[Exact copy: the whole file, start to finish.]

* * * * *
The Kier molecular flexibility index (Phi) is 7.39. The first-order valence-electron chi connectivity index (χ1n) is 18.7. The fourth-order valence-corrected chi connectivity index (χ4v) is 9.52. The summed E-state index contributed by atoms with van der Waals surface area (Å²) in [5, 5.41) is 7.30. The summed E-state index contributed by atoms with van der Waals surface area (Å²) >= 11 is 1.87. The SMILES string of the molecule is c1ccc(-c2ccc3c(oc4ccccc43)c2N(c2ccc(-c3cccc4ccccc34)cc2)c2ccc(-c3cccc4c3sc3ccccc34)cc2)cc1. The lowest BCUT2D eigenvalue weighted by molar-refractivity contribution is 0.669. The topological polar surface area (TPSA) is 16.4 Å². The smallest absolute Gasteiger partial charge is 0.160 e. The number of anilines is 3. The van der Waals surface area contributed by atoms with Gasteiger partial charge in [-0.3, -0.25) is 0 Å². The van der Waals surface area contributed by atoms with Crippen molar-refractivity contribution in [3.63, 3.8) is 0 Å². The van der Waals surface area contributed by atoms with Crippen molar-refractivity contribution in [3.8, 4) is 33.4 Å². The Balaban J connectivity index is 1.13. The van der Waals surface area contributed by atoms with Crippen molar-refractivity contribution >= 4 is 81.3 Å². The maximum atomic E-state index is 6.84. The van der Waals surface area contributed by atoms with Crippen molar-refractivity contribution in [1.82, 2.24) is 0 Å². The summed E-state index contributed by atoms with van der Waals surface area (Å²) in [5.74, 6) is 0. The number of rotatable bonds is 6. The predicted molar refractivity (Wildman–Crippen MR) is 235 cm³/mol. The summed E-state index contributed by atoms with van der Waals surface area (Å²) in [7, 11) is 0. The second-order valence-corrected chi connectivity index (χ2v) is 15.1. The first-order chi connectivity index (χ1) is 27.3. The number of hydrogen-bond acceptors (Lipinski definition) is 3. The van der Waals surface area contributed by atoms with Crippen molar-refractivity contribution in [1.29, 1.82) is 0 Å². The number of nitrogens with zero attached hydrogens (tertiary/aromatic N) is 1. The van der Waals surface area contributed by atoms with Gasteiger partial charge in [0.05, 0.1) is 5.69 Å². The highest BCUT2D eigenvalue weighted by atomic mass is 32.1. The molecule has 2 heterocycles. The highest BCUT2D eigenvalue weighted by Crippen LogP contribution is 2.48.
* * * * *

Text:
The Kier molecular flexibility index (Phi) is 7.39. The first-order valence-electron chi connectivity index (χ1n) is 18.7. The fourth-order valence-corrected chi connectivity index (χ4v) is 9.52. The summed E-state index contributed by atoms with van der Waals surface area (Å²) in [5, 5.41) is 7.30. The summed E-state index contributed by atoms with van der Waals surface area (Å²) >= 11 is 1.87. The SMILES string of the molecule is c1ccc(-c2ccc3c(oc4ccccc43)c2N(c2ccc(-c3cccc4ccccc34)cc2)c2ccc(-c3cccc4c3sc3ccccc34)cc2)cc1. The lowest BCUT2D eigenvalue weighted by molar-refractivity contribution is 0.669. The topological polar surface area (TPSA) is 16.4 Å². The smallest absolute Gasteiger partial charge is 0.160 e. The number of anilines is 3. The van der Waals surface area contributed by atoms with Gasteiger partial charge in [-0.3, -0.25) is 0 Å². The van der Waals surface area contributed by atoms with Crippen molar-refractivity contribution in [3.63, 3.8) is 0 Å². The van der Waals surface area contributed by atoms with Crippen molar-refractivity contribution in [3.8, 4) is 33.4 Å². The Balaban J connectivity index is 1.13. The van der Waals surface area contributed by atoms with Crippen molar-refractivity contribution >= 4 is 81.3 Å². The maximum atomic E-state index is 6.84. The van der Waals surface area contributed by atoms with Crippen molar-refractivity contribution in [1.82, 2.24) is 0 Å². The summed E-state index contributed by atoms with van der Waals surface area (Å²) in [5.74, 6) is 0. The number of rotatable bonds is 6. The predicted molar refractivity (Wildman–Crippen MR) is 235 cm³/mol. The summed E-state index contributed by atoms with van der Waals surface area (Å²) in [7, 11) is 0. The second-order valence-corrected chi connectivity index (χ2v) is 15.1. The first-order chi connectivity index (χ1) is 27.3. The number of hydrogen-bond acceptors (Lipinski definition) is 3. The van der Waals surface area contributed by atoms with Crippen molar-refractivity contribution in [1.29, 1.82) is 0 Å². The number of nitrogens with zero attached hydrogens (tertiary/aromatic N) is 1. The van der Waals surface area contributed by atoms with Gasteiger partial charge in [0.05, 0.1) is 5.69 Å². The highest BCUT2D eigenvalue weighted by atomic mass is 32.1. The molecule has 2 heterocycles. The highest BCUT2D eigenvalue weighted by Crippen LogP contribution is 2.48.